I did the entire Pimsleur Japanese audio course before attempting to learn kanji. It is quite easy for me to understand now but I lack a lot of vocabulary. Reading is slow for me because I can’t help but sound it out in my head or out loud. I hope this well get easier with practice…I have been using Satori reader, but it is quite painstaking at my current level. I kind of miss Pimsleur, TBH.
I think your problem might be a lack of sample sentences. Maybe try some userscript for that (I have no idea if any of them include audio).
If Wanikani is your start into the Japanese language as its mine, we are pretty much at the same level. A week ago I started to also use Bunpro and their many sample sentences with audio are amazing. At our level you know far from all vocabulary, but that is not such a problem with the beginner grammar points. While Bunpro is mainly a tool to learn grammar, as Wanikani is focused on reading kanji, try to use it also as an exercise for listening. You can first listen to a sentence, see what words you recognise (surprisingly mainly at our wanikani level!), then read the sentence in Japanese with kanji to see if you recognised all you should recognised, and then there is English is as well to double check.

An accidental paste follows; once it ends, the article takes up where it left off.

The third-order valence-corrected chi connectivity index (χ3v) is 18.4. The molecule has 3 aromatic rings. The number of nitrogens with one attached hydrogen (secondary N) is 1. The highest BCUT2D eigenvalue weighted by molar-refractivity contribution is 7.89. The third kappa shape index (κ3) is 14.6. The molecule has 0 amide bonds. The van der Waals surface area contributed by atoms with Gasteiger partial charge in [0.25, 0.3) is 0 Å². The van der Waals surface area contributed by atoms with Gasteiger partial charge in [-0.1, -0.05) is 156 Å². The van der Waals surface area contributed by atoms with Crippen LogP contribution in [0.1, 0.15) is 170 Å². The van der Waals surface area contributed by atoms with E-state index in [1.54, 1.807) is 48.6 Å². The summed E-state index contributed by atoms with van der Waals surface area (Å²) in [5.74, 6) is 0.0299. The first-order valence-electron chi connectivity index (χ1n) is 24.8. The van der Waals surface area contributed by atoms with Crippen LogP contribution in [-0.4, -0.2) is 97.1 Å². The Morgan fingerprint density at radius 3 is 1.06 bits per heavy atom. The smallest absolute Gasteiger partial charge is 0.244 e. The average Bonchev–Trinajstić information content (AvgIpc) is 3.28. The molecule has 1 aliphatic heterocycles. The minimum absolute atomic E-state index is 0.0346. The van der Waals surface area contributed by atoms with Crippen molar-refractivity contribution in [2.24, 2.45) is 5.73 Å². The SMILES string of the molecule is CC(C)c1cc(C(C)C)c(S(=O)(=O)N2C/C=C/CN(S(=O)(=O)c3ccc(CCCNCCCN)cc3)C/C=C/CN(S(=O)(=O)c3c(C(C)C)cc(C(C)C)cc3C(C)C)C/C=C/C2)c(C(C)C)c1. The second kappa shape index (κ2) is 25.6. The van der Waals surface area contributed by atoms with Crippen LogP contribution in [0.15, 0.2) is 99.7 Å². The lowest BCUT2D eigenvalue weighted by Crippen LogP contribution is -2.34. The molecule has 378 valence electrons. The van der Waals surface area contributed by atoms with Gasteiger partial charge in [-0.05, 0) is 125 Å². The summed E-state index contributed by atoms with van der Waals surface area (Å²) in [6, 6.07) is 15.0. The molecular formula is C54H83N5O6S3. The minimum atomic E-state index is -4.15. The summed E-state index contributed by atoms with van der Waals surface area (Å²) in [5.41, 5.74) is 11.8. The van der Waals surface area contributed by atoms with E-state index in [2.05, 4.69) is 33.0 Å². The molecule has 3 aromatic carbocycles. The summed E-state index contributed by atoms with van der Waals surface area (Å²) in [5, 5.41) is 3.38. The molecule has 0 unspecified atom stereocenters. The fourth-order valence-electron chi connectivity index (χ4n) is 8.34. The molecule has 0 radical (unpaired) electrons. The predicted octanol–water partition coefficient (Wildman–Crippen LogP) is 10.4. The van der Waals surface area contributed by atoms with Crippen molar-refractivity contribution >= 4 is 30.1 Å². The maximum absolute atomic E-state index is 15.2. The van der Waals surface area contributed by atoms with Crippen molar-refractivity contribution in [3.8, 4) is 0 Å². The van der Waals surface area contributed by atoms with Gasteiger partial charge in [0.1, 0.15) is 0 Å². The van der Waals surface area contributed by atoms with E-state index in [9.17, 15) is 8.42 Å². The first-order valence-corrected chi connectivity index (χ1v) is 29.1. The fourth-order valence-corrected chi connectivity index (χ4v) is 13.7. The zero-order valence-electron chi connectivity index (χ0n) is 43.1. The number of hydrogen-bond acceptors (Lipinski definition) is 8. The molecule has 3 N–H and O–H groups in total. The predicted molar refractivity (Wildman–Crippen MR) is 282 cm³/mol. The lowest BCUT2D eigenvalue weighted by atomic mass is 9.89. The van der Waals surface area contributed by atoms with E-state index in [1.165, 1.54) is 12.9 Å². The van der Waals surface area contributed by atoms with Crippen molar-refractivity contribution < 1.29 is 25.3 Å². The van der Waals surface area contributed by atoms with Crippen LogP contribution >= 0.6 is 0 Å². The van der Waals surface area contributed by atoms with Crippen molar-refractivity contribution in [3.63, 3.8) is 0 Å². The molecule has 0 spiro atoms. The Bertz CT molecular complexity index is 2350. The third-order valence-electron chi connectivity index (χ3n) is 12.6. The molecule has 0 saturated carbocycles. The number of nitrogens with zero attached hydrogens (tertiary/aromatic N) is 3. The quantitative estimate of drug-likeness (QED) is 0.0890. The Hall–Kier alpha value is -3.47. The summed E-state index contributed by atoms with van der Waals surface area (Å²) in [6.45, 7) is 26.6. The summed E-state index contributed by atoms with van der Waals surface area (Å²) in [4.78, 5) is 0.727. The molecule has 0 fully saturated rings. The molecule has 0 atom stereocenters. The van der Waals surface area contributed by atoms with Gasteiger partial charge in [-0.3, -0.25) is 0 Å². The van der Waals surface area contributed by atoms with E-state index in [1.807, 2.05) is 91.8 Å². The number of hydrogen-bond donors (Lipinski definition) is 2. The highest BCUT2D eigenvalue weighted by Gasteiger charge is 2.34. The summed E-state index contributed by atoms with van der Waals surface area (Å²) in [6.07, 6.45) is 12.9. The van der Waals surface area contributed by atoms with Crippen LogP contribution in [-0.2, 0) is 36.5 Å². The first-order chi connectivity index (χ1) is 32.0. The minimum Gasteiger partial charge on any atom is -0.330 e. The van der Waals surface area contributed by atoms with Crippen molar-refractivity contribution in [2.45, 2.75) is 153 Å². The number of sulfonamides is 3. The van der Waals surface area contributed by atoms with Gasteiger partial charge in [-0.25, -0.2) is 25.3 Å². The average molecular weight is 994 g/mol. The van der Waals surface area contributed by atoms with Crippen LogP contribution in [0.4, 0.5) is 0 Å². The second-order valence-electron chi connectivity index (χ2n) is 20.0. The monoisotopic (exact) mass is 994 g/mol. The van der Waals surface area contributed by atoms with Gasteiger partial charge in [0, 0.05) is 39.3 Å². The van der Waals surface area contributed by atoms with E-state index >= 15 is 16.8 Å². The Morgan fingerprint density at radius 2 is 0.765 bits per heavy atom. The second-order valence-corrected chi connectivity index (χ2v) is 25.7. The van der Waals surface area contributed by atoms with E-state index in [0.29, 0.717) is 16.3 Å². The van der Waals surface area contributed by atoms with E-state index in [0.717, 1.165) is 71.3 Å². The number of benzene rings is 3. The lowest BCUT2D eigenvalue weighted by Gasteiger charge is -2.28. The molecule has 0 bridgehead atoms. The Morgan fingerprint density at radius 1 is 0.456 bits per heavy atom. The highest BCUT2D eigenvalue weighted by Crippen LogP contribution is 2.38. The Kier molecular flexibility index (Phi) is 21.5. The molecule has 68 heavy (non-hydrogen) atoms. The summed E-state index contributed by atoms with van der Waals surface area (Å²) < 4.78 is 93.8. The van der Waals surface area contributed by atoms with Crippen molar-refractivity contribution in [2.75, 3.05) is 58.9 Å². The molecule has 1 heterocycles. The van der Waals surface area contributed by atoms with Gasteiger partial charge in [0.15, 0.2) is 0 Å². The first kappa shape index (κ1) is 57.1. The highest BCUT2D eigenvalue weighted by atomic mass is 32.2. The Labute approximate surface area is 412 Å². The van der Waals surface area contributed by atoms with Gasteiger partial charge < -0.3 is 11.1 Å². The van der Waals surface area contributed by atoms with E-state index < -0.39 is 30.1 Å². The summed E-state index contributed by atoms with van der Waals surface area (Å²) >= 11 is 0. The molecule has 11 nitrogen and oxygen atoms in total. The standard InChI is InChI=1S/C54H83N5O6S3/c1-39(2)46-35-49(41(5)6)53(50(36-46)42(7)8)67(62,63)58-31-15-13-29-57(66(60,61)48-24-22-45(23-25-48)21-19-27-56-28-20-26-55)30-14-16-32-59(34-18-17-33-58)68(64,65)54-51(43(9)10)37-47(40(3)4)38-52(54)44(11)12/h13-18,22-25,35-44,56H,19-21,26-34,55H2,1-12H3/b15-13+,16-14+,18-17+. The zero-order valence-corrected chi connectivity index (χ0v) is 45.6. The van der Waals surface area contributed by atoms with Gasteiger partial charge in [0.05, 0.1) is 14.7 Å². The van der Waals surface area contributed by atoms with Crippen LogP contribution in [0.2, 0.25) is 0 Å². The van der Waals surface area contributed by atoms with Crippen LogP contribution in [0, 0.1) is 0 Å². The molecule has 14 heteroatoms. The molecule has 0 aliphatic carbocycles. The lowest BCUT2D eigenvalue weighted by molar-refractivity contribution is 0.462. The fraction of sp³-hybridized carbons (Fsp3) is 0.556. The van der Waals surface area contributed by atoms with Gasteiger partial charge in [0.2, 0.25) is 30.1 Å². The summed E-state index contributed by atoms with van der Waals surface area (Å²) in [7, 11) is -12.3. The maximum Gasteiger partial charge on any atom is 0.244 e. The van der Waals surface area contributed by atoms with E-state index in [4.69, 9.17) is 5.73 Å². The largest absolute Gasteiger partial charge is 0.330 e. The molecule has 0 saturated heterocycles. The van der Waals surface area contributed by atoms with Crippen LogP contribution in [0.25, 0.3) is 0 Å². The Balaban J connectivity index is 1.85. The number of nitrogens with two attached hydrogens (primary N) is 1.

Unfortunately, making sentences with good audio for all the wanikani vocab would be A LOT of work, so I am not sure we will ever see it. But I think listening to sentences is the way to go for beginners (more advanced users can listen to entire texts and use a variety of sources).
I think that is also the strength of most textbook based methods. The vocabulary & grammar you learn are build on short dialogues that most beginners of a language can recognise (e.g. introducing yourself, where you are from, asking for basic info etc.). So even after just one chapter, there is audio with entire dialogues of which you can grasp the general meaning and recognise the individual words (even if you don’t understand the nuances yet).
tl;dr: If you like the wanikani approach: Try Bunpro and really explore the example sentences. Give traditional textbooks that are build around dialogues a go (e.g. Genki)